Benny was any karate teacher's worst nightmare. Distracted, singing, picking his nose, rolling around on the floor, bugging the other kids -- it was pretty horrifying. Every week I expected to be told that we had to leave. But Mr. Odom did not give up. He repeated himself so many times that a weaker teacher would have been driven insane. He was kindly and brutally consistent in the face of Benny's completely erratic behavior. We saw the children who started at the same time get their yellow belts, their green belts, and on and on. More kids started, and passed Benny.
Benny never got discouraged, and neither did Mr. Odom.

Two years and several months later, the child has a green belt. And he's acting like a green belt (for the most part) in class. Who can say what exactly brought about this change? Was it Benny's intense and almost irrational love for karate? Was it Mr. Odom's persistence and the quality of instruction? Was it just that he got older and more mature? I can't say precisely what the formula was, but I know that it worked. This little space cadet, who used to be about as serious as a school mascot, has now started to show us some real progress, some real performance.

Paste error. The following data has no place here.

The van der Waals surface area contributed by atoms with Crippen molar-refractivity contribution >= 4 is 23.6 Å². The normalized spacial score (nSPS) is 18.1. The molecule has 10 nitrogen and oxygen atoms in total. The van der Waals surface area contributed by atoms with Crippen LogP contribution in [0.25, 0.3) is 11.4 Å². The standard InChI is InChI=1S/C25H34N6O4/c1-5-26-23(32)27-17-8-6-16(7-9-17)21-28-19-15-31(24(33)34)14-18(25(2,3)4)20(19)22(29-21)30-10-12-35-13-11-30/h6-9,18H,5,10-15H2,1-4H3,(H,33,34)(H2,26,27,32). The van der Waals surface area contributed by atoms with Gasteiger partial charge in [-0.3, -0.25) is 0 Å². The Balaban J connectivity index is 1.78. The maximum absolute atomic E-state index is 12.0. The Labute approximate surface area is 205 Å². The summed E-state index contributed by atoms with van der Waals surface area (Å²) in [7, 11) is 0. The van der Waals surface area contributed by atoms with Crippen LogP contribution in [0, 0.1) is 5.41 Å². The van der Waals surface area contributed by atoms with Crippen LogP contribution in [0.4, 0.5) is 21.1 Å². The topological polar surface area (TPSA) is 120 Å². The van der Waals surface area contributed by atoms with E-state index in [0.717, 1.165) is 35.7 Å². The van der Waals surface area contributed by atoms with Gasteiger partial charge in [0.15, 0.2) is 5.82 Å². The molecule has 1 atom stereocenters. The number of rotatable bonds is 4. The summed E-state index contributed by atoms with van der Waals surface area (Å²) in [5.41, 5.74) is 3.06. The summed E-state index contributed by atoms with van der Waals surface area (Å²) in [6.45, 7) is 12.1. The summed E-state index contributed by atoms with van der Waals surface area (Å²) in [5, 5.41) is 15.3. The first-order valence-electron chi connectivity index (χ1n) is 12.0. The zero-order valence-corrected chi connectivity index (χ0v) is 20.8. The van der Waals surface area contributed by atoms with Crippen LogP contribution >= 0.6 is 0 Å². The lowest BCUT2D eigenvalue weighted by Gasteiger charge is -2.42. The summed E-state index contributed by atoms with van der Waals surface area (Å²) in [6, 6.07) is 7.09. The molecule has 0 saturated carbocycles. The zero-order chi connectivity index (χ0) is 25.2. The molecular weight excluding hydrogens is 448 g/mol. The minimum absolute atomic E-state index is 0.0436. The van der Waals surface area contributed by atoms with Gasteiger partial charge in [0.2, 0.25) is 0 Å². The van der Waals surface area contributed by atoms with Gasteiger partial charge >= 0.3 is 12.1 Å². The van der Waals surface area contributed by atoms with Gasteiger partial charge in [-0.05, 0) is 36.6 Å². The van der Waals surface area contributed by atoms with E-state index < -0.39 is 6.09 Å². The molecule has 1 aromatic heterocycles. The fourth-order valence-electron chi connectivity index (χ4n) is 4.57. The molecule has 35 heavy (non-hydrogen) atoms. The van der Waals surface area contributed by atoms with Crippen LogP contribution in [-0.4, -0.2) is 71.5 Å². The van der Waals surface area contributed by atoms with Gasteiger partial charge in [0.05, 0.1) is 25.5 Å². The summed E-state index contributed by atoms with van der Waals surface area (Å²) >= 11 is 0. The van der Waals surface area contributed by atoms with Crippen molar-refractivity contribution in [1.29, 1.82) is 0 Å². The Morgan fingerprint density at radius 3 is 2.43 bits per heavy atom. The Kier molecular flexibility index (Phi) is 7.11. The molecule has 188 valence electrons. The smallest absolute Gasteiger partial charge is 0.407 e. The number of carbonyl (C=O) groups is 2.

It means a lot that Mr. Odom didn't just promote him automatically, when the other kids got new belts. It means a lot that he never let Benny feel humiliated that he wasn't advancing. He always made it clear what was expected, and he accepted nothing less. This means that the green belt means something real for Benny. He knows he earned it. And now he can't wait to get to karate and learn what's next.